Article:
IDEAS home Printed from
   My bibliography  Save this article

Currency unions and trade: how large is the treatment effect?


  • Torsten Persson


Summary Currency unions and trade What can the data say?The impact of a common currency on trade can be grossly mismeasured if countries that belong to currency unions are systematically different from those that do not, and if the relationship between trade and its observable determinants is complex. I argue that such complications are plausible and likely to distort the empirical results of a recent Economic Policy paper by Andrew Rose (Issue 30, 2000: pp. 7–45). Using techniques designed to be robust in this situation, I find that the effects of common currency on international trade are considerably less dramatic and much less precisely estimated.— Torsten perssonI have always maintained that the measured effect of a single currency on trade appears implausibly large, but I am not convinced by Torsten Persson’s diagnosis and proposed solution. I apply a variety of estimation techniques to a new larger data set, where many more instances of currency union creation and abandonment make it possible to rely on time–series as well as cross–sectional evidence. The results are similar to my earlier ones: the effect of a single currency on trade is large.— Andrew Rose

Suggested Citation

  • Torsten Persson, 2001. "Currency unions and trade: how large is the treatment effect?," Economic Policy, CEPR, CESifo, Sciences Po;CES;MSH, vol. 16(33), pages 434-448.
  • Handle: RePEc:oup:ecpoli:v:16:y:2001:i:33:p:434-448.

    Download full text from publisher

    File URL:
    Download Restriction: Access to full text is restricted to subscribers.

    As the access to this document is restricted, you may want to search for a different version of it.

    More about this item


    Access and download statistics


    All material on this site has been provided by the respective publishers and authors. You can help correct errors and omissions. When requesting a correction, please mention this item's handle: RePEc:oup:ecpoli:v:16:y:2001:i:33:p:434-448.. See general information about how to correct material in RePEc.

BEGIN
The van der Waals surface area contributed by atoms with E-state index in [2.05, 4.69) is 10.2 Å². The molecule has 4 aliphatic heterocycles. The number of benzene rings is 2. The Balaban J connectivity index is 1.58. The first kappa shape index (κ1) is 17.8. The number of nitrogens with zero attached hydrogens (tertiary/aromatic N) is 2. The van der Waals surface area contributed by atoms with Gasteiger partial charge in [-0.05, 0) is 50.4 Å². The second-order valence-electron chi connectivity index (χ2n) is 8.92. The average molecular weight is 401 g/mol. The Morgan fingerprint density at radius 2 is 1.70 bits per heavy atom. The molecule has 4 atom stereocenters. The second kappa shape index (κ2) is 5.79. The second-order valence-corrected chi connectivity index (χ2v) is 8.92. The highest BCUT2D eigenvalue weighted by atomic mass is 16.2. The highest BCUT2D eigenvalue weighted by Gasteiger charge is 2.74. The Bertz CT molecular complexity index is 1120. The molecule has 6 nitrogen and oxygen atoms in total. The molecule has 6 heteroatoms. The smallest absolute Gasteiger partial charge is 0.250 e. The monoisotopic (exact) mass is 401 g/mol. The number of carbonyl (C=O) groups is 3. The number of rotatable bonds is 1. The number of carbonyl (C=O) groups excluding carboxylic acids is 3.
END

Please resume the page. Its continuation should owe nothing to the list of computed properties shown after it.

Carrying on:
If you have authored this item and are not yet registered with RePEc, we encourage you to do it here. This allows to link your profile to this item. It also allows you to accept potential citations to this item that we are uncertain about.

    We have no bibliographic references for this item. You can help adding them by using this form .

    If you know of missing items citing this one, you can help us creating those links by adding the relevant references in the same way as above, for each refering item. If you are a registered author of this item, you may also want to check the "citations" tab in your RePEc Author Service profile, as there may be some citations waiting for confirmation.

    For technical questions regarding this item, or to correct its authors, title, abstract, bibliographic or download information, contact: Oxford University Press (email available below). General contact details of provider: .

    Please note that corrections may take a couple of weeks to filter through the various RePEc services.

    IDEAS is a RePEc service. RePEc uses bibliographic data supplied by the respective publishers.